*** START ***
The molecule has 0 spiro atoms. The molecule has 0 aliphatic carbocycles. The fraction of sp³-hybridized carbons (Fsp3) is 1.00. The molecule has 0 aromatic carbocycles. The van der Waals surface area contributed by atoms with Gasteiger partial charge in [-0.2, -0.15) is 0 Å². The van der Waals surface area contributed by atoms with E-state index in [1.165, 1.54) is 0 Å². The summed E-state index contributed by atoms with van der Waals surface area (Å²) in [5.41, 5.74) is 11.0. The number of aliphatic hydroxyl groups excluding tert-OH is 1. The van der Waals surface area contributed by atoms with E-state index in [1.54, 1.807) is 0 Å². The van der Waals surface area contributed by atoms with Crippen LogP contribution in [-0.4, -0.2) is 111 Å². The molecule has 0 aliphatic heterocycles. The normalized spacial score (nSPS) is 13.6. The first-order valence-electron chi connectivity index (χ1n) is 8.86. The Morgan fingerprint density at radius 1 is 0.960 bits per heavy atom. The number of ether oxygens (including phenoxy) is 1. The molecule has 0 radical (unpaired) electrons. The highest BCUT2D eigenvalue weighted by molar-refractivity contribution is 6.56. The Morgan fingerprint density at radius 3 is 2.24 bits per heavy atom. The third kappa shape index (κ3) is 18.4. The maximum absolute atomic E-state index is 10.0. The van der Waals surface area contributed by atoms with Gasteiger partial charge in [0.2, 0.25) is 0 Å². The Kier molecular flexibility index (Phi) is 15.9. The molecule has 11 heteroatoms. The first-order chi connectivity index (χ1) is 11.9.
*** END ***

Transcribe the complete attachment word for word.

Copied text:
The molecule has 0 spiro atoms. The molecule has 0 aliphatic carbocycles. The fraction of sp³-hybridized carbons (Fsp3) is 1.00. The molecule has 0 aromatic carbocycles. The van der Waals surface area contributed by atoms with Gasteiger partial charge in [-0.2, -0.15) is 0 Å². The van der Waals surface area contributed by atoms with E-state index in [1.165, 1.54) is 0 Å². The summed E-state index contributed by atoms with van der Waals surface area (Å²) in [5.41, 5.74) is 11.0. The number of aliphatic hydroxyl groups excluding tert-OH is 1. The van der Waals surface area contributed by atoms with E-state index in [1.54, 1.807) is 0 Å². The van der Waals surface area contributed by atoms with Crippen LogP contribution in [-0.4, -0.2) is 111 Å². The molecule has 0 aliphatic heterocycles. The normalized spacial score (nSPS) is 13.6. The first-order valence-electron chi connectivity index (χ1n) is 8.86. The Morgan fingerprint density at radius 1 is 0.960 bits per heavy atom. The number of ether oxygens (including phenoxy) is 1. The molecule has 0 radical (unpaired) electrons. The highest BCUT2D eigenvalue weighted by molar-refractivity contribution is 6.56. The Morgan fingerprint density at radius 3 is 2.24 bits per heavy atom. The third kappa shape index (κ3) is 18.4. The maximum absolute atomic E-state index is 10.0. The van der Waals surface area contributed by atoms with Gasteiger partial charge in [0.2, 0.25) is 0 Å². The Kier molecular flexibility index (Phi) is 15.9. The molecule has 11 heteroatoms. The first-order chi connectivity index (χ1) is 11.9.